It’s January 18th, a beautiful cold and sunny winter’s day. And we’re off to the river.
Those of us who live in Liverpool love the city for many, many reasons. But there is only one reason why there’s a city here at all, and that’s the river.
On Friday Walks we’ve shown you the next river to the south of here, the Dee, and how it’s been silting up since the thirteenth century. Liverpool was founded in that same century, seven streets laid out by the side of a pool, on the mighty River Mersey. So beginning a story of shipping, commerce, slavery, docks, industry, famine, wartime, humour, music and football, amongst many other things, that I may tell you parts of on another day. (And that you can see beautifully and dramatically presented last summer, on the front of the Liver Building, here.)
No, today I want to tell you the story of one day, my day.
It’s Saturday and I wake up, arms cold outside the sheets. Looking down at the iced up cars, I see there’s been the first frost of a, so far, unnaturally warm year. I’m happy to see it. Even happier to put on my running gear and go out into it. Only a mild frost as it turns out, and no danger to run in. But on a beautiful, sunny morning in the winter it’s good to feel a bit cold and have to run for longer than usual before warming up.
Back in the house, showered and dressed, I know it’s going to be an outside sort of day, and I know where I’m going. Sarah’s off to Plot 44. And I’m going down to the river.
It’s an elemental thing that happens to me every now and then, the pull of the river. And given the kind of day it is, and all the time I have, it feels right to walk. Four miles or so, from our front door to where I want to go, the Pier Head, the place you mostly see when you see pictures of Liverpool. So, taking only my camera and phone I set off. Down our street, across Smithdown Road, along to Ullet Road, down the side of Sefton Park, to Croxteth Road, past Princes Park, along Princes Avenue, and turning down Upper Parliament Street, where I start to take pictures.
And I go in. Opinions are divided about the building itself, the fate of all new buildings, but the fact of the Museum of Liverpool‘s existence, has been the cause of deep joy and great popularity here in the city. Because it’s a whole museum about our favourite subjects, ourselves and our wondrous place! When Sarah and I first visited, the day after it opened, last Summer, with tears in my eyes I gave it the deepest compliment known to Liverpool-kind. ‘Well, I couldn’t have done that any better myself.’
The Museum had opened with one floor not yet ready, but it’s just opened now, so obviously I’m keen to see it. Up the grand, central spiral staircase and here it is. There are other things on this floor, but I’m just here to see one. Because it’s my earliest memory, The Liverpool Overhead Railway. Yes, once we had a glorious and magical thing. A railway that emerged from an underground station in the Dingle (not that far from where we live now), swept out of a cliff side, and went, elevated, right along the miles and miles of Liverpool docks, up to Seaforth Sands, where the river sweeps out into the Irish Sea. A glorious and magical thing that was closed in 1956 because the city chose not to meet the cost of maintaining it. But my parents loved it, and so they took me on it as a tiny baby. And I never forgot, particularly the sound of the rattle of the wooden carriages, quite unlike any other train. So today, the great big, grown up me walks into, and sits down in my baby place. A perfectly restored Liverpool Overhead Railway carriage.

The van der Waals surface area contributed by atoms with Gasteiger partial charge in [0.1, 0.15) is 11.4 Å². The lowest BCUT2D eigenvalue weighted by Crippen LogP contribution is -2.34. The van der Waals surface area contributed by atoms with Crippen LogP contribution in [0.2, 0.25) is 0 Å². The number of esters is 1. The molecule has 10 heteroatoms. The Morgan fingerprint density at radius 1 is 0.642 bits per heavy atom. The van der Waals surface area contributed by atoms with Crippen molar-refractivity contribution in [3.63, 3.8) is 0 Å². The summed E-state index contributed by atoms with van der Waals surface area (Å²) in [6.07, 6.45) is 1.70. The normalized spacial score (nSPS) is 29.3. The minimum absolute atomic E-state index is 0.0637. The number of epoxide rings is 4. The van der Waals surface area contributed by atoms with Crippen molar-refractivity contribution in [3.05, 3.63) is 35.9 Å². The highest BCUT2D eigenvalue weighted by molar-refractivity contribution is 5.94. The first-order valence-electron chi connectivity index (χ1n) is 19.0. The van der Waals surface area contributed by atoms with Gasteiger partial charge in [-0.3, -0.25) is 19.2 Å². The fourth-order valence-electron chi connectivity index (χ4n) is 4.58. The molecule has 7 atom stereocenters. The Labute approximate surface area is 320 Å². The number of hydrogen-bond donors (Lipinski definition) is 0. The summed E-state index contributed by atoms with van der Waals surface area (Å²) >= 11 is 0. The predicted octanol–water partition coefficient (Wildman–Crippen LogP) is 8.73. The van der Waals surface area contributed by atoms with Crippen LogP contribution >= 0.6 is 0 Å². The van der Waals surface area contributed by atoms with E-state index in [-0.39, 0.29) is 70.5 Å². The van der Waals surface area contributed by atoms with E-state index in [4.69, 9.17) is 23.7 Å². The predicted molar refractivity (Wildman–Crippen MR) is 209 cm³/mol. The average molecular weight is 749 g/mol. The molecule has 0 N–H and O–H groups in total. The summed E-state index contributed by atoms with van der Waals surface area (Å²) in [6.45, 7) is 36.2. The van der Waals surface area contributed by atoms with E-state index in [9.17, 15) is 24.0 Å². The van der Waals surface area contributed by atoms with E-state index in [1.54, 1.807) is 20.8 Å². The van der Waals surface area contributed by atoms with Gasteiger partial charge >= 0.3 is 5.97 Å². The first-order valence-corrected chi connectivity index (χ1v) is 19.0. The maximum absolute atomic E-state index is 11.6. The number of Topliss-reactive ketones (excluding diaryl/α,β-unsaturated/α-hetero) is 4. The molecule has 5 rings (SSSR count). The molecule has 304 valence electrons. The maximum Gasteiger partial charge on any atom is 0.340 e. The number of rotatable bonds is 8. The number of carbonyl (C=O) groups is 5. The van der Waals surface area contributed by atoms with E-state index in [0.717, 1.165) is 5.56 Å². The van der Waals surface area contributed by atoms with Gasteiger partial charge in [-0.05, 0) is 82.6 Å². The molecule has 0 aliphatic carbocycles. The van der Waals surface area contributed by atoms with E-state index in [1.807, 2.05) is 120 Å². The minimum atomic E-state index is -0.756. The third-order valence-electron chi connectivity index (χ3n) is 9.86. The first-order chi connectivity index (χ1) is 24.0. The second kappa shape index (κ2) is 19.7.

But, bless them, the current-day children of Liverpool are all in here too. So my sacred moments with my memories will have to wait for another, quieter day. Not that I’ve yet seen a quiet day in the Museum of Liverpool. I leave.
Before moving on, a word about where we’re standing. Though it’s got all these great heavy buildings on it, we’re actually standing on what was the old George’s Dock. And the foundations of these buildings go down into the water. (Sarah and I have been into the basement of one of them, the Mersey Tunnel ventilation shaft, and looked through to the foundation arches of the neighbouring buildings, standing in water.) The George’s Dock was the slaving dock. Obviously not many slaves were brought to Liverpool, that wasn’t the point of the genocidal exercise. But the ones who did were sold here. (And the road behind the Liver Building is still called The Goree, an island off the coast of Senegal, which was one of the places where captured slaves were kept before being shipped off to America.) So, there’d be no Liverpool without the River Mersey. But there’d never have been such a rich Liverpool without the slave trade. And every time I stand here, particularly, I’m sorry. And I remember the words at the entrance to the International Slavery Museum at the Albert Dock, ‘Remember not that we were slaves, but that we fought.’
And now, as the afternoon wanes, I’m getting hungry. There’s a kind of loose arrangement that I’m going to meet Sarah up in Bold Street to eat. So I set off for there. But on the way, when I ring her at Plot 44 she tells me she’s having such a good time, and a fire too, that she’s going to stay on the allotment until it’s dark. Fair enough. So I go to Bold Street anyway. Have my late afternoon lunch at this lovely new Moroccan place that’s just opened. And then walk home along Smithdown Road as the blue sky fades to black. A perfect day.